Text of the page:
Sarah O'Connor

Writer – Playwright – Cannot Save You From The Robot Apocalypse

“A few nearby disciples sniff, The same guilt and resentment and anger I felt earlier bubble up again, but this time it’s directed toward myself. The same question keeps repeating in my mind: What have I done?” (Moffett 103).

Emily thought college would be very different. She imagined immersing herself in college life, meeting friends, finally finding and feeling like she belonged. Instead she finds herself alone, feeling disconnected from her family and classmates. But then one day in a café the Kingdom finds her and offers everything she’s wanted: friendship, a possible boyfriend, , and finally feels like she’s found a place and people who accept her. When Emily is chosen to go on a mission trip to Italy she thinks it will be an exciting experience, but when the Kingdom takes their passports and money, things take a dark turn and one of the members ends up dead.

Those Who Prey was a great debut and Moffett clearly did a lot research on cults. I liked how Moffett didn’t show cults as inherently villainous as they’re often showed in the media but how they come into power, the manipulation tactics that are used, as Moffett says in her author’s note, “I wanted this book to show how this happens. How it could happen to anyone” (398) and she did that incredibly well. I find in similar narratives victims of cults are often shown as stupid, missing obvious signs of the cults manipulation and evilness. Those Who Prey shows how easy it is for people to become part of a cult, how these organizations target people, as Moffett explains, “(c)ults also pretend to be one thing – promising to change your life for the better – and they rarely show their true colours until you’re in way too deep to easily walk away” (397).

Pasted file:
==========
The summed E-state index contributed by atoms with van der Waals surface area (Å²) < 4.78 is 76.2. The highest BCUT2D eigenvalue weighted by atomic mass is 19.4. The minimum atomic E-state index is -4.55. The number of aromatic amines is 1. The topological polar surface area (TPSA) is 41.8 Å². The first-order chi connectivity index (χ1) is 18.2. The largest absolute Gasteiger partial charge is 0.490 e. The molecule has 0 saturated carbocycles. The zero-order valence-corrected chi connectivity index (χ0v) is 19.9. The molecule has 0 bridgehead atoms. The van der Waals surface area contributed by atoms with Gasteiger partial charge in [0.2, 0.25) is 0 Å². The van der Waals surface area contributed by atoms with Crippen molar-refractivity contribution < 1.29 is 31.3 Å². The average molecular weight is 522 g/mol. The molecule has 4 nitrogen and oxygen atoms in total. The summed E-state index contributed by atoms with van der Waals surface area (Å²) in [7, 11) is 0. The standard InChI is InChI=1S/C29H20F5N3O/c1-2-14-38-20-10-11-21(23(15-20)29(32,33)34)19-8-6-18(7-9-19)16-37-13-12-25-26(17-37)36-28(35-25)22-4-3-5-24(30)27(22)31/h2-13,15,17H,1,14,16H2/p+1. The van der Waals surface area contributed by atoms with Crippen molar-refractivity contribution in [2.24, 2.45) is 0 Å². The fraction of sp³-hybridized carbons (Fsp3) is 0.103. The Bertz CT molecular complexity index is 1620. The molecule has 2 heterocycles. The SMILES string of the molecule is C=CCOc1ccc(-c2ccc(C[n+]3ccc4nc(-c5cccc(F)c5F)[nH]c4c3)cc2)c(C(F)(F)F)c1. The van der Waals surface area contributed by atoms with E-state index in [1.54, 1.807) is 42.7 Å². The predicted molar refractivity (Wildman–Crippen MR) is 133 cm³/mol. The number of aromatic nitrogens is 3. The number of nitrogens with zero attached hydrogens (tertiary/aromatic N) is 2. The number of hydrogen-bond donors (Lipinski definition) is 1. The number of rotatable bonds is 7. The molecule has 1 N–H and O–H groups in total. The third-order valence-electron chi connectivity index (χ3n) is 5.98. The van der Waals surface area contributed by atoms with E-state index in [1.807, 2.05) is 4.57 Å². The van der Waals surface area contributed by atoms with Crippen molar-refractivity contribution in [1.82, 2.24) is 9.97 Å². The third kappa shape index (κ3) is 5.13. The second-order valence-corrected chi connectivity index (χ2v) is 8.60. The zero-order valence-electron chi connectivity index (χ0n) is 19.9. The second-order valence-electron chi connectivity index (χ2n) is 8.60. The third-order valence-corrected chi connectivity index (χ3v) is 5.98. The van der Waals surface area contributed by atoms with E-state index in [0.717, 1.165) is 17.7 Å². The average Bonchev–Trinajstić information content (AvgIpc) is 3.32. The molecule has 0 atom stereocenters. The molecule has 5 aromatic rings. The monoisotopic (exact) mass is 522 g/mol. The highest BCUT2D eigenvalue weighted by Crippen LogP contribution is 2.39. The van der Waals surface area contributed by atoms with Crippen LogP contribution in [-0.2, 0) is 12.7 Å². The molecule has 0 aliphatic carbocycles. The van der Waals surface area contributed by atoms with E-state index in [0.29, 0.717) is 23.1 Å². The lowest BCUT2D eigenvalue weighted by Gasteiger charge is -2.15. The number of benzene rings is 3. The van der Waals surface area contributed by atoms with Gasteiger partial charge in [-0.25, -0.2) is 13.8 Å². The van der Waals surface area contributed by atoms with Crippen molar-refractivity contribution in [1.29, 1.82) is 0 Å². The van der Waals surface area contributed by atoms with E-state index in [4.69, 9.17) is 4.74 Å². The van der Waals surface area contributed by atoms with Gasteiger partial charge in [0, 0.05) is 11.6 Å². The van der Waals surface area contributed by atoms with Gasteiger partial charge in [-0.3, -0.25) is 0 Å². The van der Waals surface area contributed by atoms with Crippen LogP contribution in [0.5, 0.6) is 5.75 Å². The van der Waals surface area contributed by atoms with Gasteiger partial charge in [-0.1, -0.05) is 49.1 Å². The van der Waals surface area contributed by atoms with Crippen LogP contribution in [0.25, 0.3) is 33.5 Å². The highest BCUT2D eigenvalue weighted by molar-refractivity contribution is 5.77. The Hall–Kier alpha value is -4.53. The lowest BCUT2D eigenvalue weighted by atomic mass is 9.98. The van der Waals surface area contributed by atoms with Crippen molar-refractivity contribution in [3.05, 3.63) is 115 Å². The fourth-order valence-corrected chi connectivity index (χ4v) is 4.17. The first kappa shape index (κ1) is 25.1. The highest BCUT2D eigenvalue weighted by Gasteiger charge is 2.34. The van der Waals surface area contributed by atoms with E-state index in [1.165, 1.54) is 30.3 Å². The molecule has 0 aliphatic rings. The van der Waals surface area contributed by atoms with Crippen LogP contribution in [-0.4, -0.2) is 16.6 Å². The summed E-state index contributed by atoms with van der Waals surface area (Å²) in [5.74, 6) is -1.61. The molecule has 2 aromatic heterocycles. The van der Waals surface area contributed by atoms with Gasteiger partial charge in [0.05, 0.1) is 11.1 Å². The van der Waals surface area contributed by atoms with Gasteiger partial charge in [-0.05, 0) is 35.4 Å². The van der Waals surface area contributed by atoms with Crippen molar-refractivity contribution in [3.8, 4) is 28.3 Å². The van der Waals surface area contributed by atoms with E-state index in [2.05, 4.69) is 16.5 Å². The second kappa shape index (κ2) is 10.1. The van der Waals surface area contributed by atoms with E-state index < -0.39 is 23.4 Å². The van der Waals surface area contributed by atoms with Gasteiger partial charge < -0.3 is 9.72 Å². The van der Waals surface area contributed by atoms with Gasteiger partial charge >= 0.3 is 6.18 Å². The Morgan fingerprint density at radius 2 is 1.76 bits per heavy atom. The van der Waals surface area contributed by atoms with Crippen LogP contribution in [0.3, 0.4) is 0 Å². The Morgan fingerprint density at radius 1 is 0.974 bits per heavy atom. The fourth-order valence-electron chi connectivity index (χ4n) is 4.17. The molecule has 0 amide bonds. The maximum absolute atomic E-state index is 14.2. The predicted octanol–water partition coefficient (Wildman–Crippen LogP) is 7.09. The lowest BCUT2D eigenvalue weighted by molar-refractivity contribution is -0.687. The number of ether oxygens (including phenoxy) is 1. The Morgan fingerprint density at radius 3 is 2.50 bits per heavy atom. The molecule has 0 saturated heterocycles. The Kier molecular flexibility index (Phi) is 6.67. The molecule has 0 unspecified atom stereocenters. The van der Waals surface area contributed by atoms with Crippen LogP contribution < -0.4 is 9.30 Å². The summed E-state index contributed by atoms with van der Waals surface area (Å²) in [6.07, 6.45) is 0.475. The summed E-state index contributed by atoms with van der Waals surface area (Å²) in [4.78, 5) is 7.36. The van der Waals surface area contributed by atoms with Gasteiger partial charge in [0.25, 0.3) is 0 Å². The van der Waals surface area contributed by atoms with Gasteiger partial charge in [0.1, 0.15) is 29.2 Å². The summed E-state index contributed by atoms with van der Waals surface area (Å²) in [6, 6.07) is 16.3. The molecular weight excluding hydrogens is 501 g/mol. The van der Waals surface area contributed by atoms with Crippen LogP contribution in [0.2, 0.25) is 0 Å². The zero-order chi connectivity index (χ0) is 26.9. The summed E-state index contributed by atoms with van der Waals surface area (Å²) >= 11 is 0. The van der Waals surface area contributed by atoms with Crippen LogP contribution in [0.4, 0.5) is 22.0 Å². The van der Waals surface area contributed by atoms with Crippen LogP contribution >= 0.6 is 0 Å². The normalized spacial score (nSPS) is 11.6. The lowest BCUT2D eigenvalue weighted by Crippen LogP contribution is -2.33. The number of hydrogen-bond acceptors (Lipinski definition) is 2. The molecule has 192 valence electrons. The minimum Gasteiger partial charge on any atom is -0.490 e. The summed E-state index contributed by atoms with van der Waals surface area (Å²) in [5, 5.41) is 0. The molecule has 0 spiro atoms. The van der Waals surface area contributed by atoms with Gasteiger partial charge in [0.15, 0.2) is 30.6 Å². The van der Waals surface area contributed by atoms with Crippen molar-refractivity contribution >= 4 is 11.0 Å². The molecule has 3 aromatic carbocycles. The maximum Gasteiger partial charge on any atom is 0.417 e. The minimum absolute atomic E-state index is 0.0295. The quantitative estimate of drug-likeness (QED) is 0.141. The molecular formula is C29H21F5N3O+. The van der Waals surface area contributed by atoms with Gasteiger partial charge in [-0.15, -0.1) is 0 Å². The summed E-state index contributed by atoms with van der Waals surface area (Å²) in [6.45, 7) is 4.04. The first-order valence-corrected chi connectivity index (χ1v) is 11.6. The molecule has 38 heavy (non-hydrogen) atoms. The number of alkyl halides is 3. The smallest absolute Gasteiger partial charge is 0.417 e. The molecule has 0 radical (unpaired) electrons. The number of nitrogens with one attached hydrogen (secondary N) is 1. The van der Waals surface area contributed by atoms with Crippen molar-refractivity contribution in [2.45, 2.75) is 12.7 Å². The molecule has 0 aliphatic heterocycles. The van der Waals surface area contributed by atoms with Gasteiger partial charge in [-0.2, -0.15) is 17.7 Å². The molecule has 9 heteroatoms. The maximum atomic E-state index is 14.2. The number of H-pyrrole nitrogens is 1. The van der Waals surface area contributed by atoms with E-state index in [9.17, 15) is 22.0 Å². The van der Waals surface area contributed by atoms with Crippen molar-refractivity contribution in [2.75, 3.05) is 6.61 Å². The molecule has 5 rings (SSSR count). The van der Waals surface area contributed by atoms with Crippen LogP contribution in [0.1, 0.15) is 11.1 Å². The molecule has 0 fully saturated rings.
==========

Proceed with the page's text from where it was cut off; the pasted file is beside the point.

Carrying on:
While I enjoyed Those Who Prey I did have some issues for it. For one thing certain parts of the book, like how quickly Emily is accepted into the cult and the Italy trip feels fastforwarded, especially with how quickly the Italy trip happened but I know that as a major plot point a certain suspension of disbelief was needed. I also wasn’t a fan of the framing device of an article being written about Emily. It was interesting at the start and definitely played into the “thriller” aspect that marketed the book, but the article device really ends up going nowhere, it almost feels like the article started as Moffett’s original story that was apparently edited out, but kept for the framing device to keep the “mystery” aspect.

Those Who Prey is an excellent, well-researched contemporary novel that looks at cults in a realistic way. I wish more YA authors did this much research when writing contemporaries about certain topics, Moffett put a lot of care into this book and it’s clear to see from the writing alone.

twpPublication: November 10th 2020
Publisher: Atheneum, Simon and Schuster
Pages: 416 pages (Hardcover)
Source: Library
Genre: Fiction, Contemporary, Mystery, Thriller, Historical Fiction, YA
My Rating: ⛤⛤⛤.5

“College life isn’t what Emily expected.
She expected to spend freshman year strolling through the ivy-covered campus with new friends, finally feeling like she belonged. Instead, she walks the campus alone, still not having found her place or her people so far away from home.
But then the Kingdom finds her.
The Kingdom, an exclusive on-campus group, offers everything Emily expected of college and more: acceptance, friends, a potential boyfriend, and a chance to spend the summer in Italy on a mission trip. But the trip is not what she thought it would be. Emily and the others are stripped of their passports and money. They’re cut off from their families back home. The Kingdom’s practices become increasingly manipulative and dangerous.
And someone ends up dead.

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